We propose a novel GPU-cluster scheduler for distributed DL (DDL) workloads that enables proximity based consolidation of GPU resources based on the DDL jobs' sensitivities to the anticipated communication-network delays. Our scheduler consists of three major components: (i) a classical delay scheduling algorithm to facilitate job placement and consolidation; (ii) a network-sensitive job preemption strategy; and (iii) an "auto-tuner" mechanism to optimize delay timers for effective delay scheduling. Additionally, to enable a cost-effective methodology for large-scale experiments, we develop a data-driven DDL cluster simulation platform. Employing the simulation platform we compare against several state-of-the-art alternatives on real-world workload traces to demonstrate the benefits of our design. Our scheduler can provide improvement of up to 69% in end-to-end Makespan for training all jobs compared to the prevailing consolidation-based scheduling methods, while reducing the average job completion time by up to 83% and minimizing the communication overheads by up to 98% under congested networking conditions.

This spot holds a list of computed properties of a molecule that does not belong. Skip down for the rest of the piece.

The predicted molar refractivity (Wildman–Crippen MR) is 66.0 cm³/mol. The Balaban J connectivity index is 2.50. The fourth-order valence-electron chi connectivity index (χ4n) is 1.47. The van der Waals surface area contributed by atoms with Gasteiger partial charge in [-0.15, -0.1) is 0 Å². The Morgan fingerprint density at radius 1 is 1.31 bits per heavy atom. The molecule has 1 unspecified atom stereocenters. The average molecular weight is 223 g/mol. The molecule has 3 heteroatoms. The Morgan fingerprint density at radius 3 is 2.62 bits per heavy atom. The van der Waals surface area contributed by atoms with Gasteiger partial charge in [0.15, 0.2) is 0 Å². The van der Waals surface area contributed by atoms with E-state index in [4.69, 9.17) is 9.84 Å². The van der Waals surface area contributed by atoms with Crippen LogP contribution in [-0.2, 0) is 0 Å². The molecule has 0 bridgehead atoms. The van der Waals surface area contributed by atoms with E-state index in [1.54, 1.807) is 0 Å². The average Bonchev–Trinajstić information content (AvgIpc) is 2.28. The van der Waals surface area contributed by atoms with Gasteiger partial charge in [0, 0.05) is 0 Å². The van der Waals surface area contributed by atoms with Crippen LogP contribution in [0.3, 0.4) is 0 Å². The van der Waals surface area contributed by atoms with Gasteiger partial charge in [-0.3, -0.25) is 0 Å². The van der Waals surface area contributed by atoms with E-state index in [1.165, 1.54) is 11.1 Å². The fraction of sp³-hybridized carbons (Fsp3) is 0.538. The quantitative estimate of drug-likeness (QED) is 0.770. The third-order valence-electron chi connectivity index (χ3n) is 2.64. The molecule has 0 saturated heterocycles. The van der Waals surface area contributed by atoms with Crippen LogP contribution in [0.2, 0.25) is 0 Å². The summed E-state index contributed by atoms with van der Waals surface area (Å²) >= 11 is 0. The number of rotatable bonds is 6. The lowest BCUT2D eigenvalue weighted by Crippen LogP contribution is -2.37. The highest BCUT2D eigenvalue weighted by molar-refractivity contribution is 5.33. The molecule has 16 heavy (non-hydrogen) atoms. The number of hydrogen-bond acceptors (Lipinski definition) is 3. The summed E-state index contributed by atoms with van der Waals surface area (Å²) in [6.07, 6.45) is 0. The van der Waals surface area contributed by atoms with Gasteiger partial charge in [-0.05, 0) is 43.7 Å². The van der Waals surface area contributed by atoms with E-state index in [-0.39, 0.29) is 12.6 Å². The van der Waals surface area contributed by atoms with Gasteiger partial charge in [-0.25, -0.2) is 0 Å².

We aim to resolve this problem by introducing a comprehensive distributed deep learning (DDL) profiler, which can determine the various execution "stalls" that DDL suffers from while running on a public cloud. We have implemented the profiler by extending prior work to additionally estimate two types of communication stalls - interconnect and network stalls. We train popular DNN models using the profiler to characterize various AWS GPU instances and list their advantages and shortcomings for users to make an informed decision. We observe that the more expensive GPU instances may not be the most performant for all DNN models and AWS may sub-optimally allocate hardware interconnect resources. Specifically, the intra-machine interconnect can introduce communication overheads up to 90% of DNN training time and network-connected instances can suffer from up to 5x slowdown compared to training on a single instance. Further, we model the impact of DNN macroscopic features such as the number of layers and the number of gradients on communication stalls. Finally, we propose a measurement-based recommendation model for users to lower their public cloud monetary costs for DDL, given a time budget.